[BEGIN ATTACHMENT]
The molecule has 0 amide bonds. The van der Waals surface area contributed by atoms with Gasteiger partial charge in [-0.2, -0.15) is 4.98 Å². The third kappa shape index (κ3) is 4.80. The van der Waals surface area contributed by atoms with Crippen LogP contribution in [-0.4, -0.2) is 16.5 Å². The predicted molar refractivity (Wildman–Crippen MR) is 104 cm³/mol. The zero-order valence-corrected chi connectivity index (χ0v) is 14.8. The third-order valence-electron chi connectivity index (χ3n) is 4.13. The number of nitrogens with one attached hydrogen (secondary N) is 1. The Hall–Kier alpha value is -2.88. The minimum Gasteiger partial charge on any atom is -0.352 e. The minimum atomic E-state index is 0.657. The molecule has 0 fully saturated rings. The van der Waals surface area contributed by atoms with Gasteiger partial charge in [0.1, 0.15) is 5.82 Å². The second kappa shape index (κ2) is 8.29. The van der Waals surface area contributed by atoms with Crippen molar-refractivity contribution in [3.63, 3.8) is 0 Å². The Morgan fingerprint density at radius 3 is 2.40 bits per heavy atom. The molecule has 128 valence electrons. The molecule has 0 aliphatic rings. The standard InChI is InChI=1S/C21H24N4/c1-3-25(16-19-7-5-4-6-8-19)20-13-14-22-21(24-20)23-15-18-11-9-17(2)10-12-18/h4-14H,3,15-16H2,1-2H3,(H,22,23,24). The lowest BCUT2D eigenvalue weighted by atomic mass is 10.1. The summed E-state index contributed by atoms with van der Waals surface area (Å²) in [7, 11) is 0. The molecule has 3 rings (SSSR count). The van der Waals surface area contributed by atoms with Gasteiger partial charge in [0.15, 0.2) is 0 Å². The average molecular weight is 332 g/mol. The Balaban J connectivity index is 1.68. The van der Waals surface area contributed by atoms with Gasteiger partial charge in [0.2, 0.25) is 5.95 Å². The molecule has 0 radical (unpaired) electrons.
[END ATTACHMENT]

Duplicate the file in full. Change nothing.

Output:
The molecule has 0 amide bonds. The van der Waals surface area contributed by atoms with Gasteiger partial charge in [-0.2, -0.15) is 4.98 Å². The third kappa shape index (κ3) is 4.80. The van der Waals surface area contributed by atoms with Crippen LogP contribution in [-0.4, -0.2) is 16.5 Å². The predicted molar refractivity (Wildman–Crippen MR) is 104 cm³/mol. The zero-order valence-corrected chi connectivity index (χ0v) is 14.8. The third-order valence-electron chi connectivity index (χ3n) is 4.13. The number of nitrogens with one attached hydrogen (secondary N) is 1. The Hall–Kier alpha value is -2.88. The minimum Gasteiger partial charge on any atom is -0.352 e. The minimum atomic E-state index is 0.657. The molecule has 0 fully saturated rings. The van der Waals surface area contributed by atoms with Gasteiger partial charge in [0.1, 0.15) is 5.82 Å². The second kappa shape index (κ2) is 8.29. The van der Waals surface area contributed by atoms with Crippen molar-refractivity contribution in [3.63, 3.8) is 0 Å². The Morgan fingerprint density at radius 3 is 2.40 bits per heavy atom. The molecule has 128 valence electrons. The molecule has 0 aliphatic rings. The standard InChI is InChI=1S/C21H24N4/c1-3-25(16-19-7-5-4-6-8-19)20-13-14-22-21(24-20)23-15-18-11-9-17(2)10-12-18/h4-14H,3,15-16H2,1-2H3,(H,22,23,24). The lowest BCUT2D eigenvalue weighted by atomic mass is 10.1. The summed E-state index contributed by atoms with van der Waals surface area (Å²) in [7, 11) is 0. The molecule has 3 rings (SSSR count). The van der Waals surface area contributed by atoms with Gasteiger partial charge in [0.15, 0.2) is 0 Å². The average molecular weight is 332 g/mol. The Balaban J connectivity index is 1.68. The van der Waals surface area contributed by atoms with Gasteiger partial charge in [0.2, 0.25) is 5.95 Å². The molecule has 0 radical (unpaired) electrons.